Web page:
The above preview is unformatted text

This student written piece of work is one of many that can be found in our GCSE The Mayor of Casterbridge section.

Found what you're looking for?

  • Start learning 29% faster today
  • 150,000+ documents available
  • Just £6.99 a month

Not the one? Search for your essay title...
  • Join over 1.2 million students every month
  • Accelerate your learning by 29%
  • Unlimited access from just £6.99 per month

See related essaysSee related essays

Related GCSE The Mayor of Casterbridge essays

  1. Peer reviewed

    "Discuss how the passage of time is presented in the first chapters of The ...

    3 star(s)

    The first was Susan who had aged significantly and now was an old women of about 40 whose "skin had undergone textural change" demonstrating the number of years that had passed. The other was Elizabeth-Jane who was now of a similar age to Susan when she'd last walked along the road.

  2. Analyse the change in character of Michael Henchard throughout the novel, the Mayor of ...

    However, when Farfrae was at Henchard's store, he lightly mentioned what has and will trouble Henchard for much longer: "Should a man turrun against fate?" As Henchard's dealings with Farfrae grew stronger and more frequent, Henchard began to unmask his true feelings and unlock stories of the past.

  1. How Far Is Michael Henchard Responsible For His Own Ruin? , Do You Feel ...

    Henchard seems more interested in Elizabeth Jane having her surname changed "You'll take my surname now - hey" than the welfare of his daughter, again showing a very self-centered side of Henchard. After Henchard opens the letter from Susan he realises that he has been too hasty but keeps the letter safe and decides not to tell Elizabeth Jane.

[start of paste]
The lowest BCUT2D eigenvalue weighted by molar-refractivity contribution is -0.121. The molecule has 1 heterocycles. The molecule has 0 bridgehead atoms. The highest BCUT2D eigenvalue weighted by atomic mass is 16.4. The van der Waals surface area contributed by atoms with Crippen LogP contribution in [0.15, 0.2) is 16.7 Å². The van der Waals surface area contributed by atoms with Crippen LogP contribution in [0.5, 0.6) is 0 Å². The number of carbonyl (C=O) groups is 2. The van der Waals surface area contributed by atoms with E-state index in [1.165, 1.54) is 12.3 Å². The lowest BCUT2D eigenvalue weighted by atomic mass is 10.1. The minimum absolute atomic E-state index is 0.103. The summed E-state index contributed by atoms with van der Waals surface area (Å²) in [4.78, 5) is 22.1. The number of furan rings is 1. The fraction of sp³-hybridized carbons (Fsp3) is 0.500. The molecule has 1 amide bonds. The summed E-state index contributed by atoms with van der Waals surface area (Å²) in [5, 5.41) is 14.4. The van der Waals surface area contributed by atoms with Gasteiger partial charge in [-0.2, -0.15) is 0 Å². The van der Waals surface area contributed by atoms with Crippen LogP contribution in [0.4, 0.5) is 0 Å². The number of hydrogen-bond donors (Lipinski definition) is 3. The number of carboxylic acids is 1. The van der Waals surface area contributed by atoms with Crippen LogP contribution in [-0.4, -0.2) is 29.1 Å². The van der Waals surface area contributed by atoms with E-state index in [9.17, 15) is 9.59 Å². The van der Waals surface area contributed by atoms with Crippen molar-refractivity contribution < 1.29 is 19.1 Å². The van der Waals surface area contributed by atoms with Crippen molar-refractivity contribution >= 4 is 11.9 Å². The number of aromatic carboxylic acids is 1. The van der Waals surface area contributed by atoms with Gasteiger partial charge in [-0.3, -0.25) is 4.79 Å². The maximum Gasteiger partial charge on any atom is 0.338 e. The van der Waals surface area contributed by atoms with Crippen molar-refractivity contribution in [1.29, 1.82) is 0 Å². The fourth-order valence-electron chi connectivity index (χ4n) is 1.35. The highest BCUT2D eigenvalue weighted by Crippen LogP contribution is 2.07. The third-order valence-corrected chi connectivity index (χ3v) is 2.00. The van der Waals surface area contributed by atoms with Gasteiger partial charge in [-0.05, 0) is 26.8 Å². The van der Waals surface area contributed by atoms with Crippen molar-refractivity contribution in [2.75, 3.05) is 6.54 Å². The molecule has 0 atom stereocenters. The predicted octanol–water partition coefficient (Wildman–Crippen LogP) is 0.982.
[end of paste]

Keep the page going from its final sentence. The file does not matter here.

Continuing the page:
2. The Mayor of Casterbridge - Discussing Henchard's personality, and the reasons for his success ...

    However, towards the end, he is crippled by the events that took place in the furmity-woman's tent; he sets out to punish himself again and again. He ends up losing his daughter, EJ for his deceitful lies and saying that Newson dies.

  1. The mayor of casterbridge

    in pg 4/5, when Susan is telling him to go to the 'Good Furmity Sold Here' tent at the fair, instead of the 'Good Home-brewed Beer, Ale and Cyder 'tent. His disinclination to go to the furmity tent is shown when he says, "I've never tasted it.'

  2. What the Mayor of Casterbridge tells us

    This led to a decrease in workers and time taken for the jobs to be completed. Obviously this was done to save his business in the farming industry. In the times of 'The Mayor of Casterbridge' is was acknowledged that after farmers had gone to pray for the improvement of

  1. How does Thomas Hardy control the reader's response to Donald Farfrae in 'The Mayor ...

    At this point the reader has a liking for Farfrae because he brings joy to Henchard and is doing great things for his business. The reader's perception of Farfrae starts to change when he becomes progressively more popular with the people of Casterbridge, which is underlined when Henchard talks to

  2. The Mayor of Casterbridge by Thomas Hardy. Henchard - Well -Meaning Villain or ...

    Other faults in Henchard's temperament include his egotism, a touch of vindictiveness, jealousy, and low self-esteem at times. His arrogance, along with his bad temper, is displayed at times; Abel Whittle, for example, who is consistently late for work is made to go to work wearing nothing but his underwear.

  • Over 160,000 pieces
    of student written work
  • Annotated by
    experienced teachers
  • Ideas and feedback to
    improve your own work